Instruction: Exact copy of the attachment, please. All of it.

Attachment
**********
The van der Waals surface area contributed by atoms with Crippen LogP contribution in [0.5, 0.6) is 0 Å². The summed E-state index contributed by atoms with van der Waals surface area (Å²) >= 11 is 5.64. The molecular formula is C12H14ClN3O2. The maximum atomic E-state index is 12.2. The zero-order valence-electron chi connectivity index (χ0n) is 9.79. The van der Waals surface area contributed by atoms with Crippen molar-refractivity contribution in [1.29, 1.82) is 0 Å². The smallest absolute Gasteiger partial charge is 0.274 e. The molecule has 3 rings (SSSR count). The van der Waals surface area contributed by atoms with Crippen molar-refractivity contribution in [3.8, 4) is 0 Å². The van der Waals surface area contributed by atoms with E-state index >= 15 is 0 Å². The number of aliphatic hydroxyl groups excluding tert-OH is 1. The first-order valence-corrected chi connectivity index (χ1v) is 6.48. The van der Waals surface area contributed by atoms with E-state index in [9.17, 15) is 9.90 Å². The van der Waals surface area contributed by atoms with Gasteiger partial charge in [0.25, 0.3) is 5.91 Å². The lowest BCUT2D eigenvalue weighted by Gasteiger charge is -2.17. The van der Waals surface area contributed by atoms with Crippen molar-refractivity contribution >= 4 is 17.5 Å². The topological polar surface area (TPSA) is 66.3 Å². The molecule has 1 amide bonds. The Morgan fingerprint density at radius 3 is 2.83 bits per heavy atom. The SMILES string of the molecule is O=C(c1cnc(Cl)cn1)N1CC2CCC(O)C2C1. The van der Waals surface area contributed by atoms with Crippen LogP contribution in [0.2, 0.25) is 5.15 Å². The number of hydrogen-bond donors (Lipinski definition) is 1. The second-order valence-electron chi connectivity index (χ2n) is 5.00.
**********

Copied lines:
The van der Waals surface area contributed by atoms with Crippen LogP contribution in [0.5, 0.6) is 0 Å². The summed E-state index contributed by atoms with van der Waals surface area (Å²) >= 11 is 5.64. The molecular formula is C12H14ClN3O2. The maximum atomic E-state index is 12.2. The zero-order valence-electron chi connectivity index (χ0n) is 9.79. The van der Waals surface area contributed by atoms with Crippen molar-refractivity contribution in [1.29, 1.82) is 0 Å². The smallest absolute Gasteiger partial charge is 0.274 e. The molecule has 3 rings (SSSR count). The van der Waals surface area contributed by atoms with Crippen molar-refractivity contribution in [3.8, 4) is 0 Å². The van der Waals surface area contributed by atoms with E-state index >= 15 is 0 Å². The number of aliphatic hydroxyl groups excluding tert-OH is 1. The first-order valence-corrected chi connectivity index (χ1v) is 6.48. The van der Waals surface area contributed by atoms with E-state index in [9.17, 15) is 9.90 Å². The van der Waals surface area contributed by atoms with Gasteiger partial charge in [0.25, 0.3) is 5.91 Å². The lowest BCUT2D eigenvalue weighted by Gasteiger charge is -2.17. The van der Waals surface area contributed by atoms with Crippen molar-refractivity contribution >= 4 is 17.5 Å². The topological polar surface area (TPSA) is 66.3 Å². The molecule has 1 amide bonds. The Morgan fingerprint density at radius 3 is 2.83 bits per heavy atom. The SMILES string of the molecule is O=C(c1cnc(Cl)cn1)N1CC2CCC(O)C2C1. The van der Waals surface area contributed by atoms with Crippen LogP contribution in [0.2, 0.25) is 5.15 Å². The number of hydrogen-bond donors (Lipinski definition) is 1. The second-order valence-electron chi connectivity index (χ2n) is 5.00.